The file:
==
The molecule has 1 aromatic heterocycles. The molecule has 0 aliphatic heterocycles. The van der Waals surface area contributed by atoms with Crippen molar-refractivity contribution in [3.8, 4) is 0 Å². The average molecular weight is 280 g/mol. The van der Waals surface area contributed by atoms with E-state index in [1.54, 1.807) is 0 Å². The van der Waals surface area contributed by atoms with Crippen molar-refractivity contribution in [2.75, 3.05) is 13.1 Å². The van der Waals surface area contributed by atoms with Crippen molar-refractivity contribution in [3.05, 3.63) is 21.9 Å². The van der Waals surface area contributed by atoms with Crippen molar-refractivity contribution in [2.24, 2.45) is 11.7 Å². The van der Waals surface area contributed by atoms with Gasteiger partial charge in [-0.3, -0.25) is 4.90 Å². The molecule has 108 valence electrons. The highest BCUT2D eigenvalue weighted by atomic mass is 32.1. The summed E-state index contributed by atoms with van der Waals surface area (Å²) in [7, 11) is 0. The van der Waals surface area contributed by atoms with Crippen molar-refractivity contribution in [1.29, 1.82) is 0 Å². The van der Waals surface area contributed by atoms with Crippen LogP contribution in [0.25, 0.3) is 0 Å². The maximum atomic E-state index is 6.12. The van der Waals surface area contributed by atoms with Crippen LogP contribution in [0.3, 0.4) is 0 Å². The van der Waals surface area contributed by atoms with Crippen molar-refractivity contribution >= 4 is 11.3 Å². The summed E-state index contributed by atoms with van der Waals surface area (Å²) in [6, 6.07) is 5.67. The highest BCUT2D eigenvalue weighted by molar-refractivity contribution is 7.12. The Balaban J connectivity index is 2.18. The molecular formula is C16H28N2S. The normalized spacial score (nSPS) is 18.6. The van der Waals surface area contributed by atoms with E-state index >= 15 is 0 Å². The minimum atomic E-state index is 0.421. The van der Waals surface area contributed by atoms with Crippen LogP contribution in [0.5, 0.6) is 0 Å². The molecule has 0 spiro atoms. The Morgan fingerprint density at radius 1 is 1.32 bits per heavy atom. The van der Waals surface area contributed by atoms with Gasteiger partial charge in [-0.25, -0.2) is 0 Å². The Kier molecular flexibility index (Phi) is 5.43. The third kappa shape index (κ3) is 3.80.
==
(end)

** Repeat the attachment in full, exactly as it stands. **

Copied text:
The molecule has 1 aromatic heterocycles. The molecule has 0 aliphatic heterocycles. The van der Waals surface area contributed by atoms with Crippen molar-refractivity contribution in [3.8, 4) is 0 Å². The average molecular weight is 280 g/mol. The van der Waals surface area contributed by atoms with E-state index in [1.54, 1.807) is 0 Å². The van der Waals surface area contributed by atoms with Crippen molar-refractivity contribution in [2.75, 3.05) is 13.1 Å². The van der Waals surface area contributed by atoms with Crippen molar-refractivity contribution in [3.05, 3.63) is 21.9 Å². The van der Waals surface area contributed by atoms with Crippen molar-refractivity contribution in [2.24, 2.45) is 11.7 Å². The van der Waals surface area contributed by atoms with Gasteiger partial charge in [-0.3, -0.25) is 4.90 Å². The molecule has 108 valence electrons. The highest BCUT2D eigenvalue weighted by atomic mass is 32.1. The summed E-state index contributed by atoms with van der Waals surface area (Å²) in [7, 11) is 0. The van der Waals surface area contributed by atoms with Crippen molar-refractivity contribution in [1.29, 1.82) is 0 Å². The van der Waals surface area contributed by atoms with Crippen LogP contribution in [0.25, 0.3) is 0 Å². The maximum atomic E-state index is 6.12. The van der Waals surface area contributed by atoms with Crippen LogP contribution in [0.3, 0.4) is 0 Å². The van der Waals surface area contributed by atoms with Crippen molar-refractivity contribution >= 4 is 11.3 Å². The summed E-state index contributed by atoms with van der Waals surface area (Å²) in [6, 6.07) is 5.67. The highest BCUT2D eigenvalue weighted by molar-refractivity contribution is 7.12. The Balaban J connectivity index is 2.18. The molecular formula is C16H28N2S. The normalized spacial score (nSPS) is 18.6. The van der Waals surface area contributed by atoms with E-state index >= 15 is 0 Å². The minimum atomic E-state index is 0.421. The van der Waals surface area contributed by atoms with Crippen LogP contribution in [0.5, 0.6) is 0 Å². The molecule has 0 spiro atoms. The Morgan fingerprint density at radius 1 is 1.32 bits per heavy atom. The van der Waals surface area contributed by atoms with Gasteiger partial charge in [-0.25, -0.2) is 0 Å². The Kier molecular flexibility index (Phi) is 5.43. The third kappa shape index (κ3) is 3.80.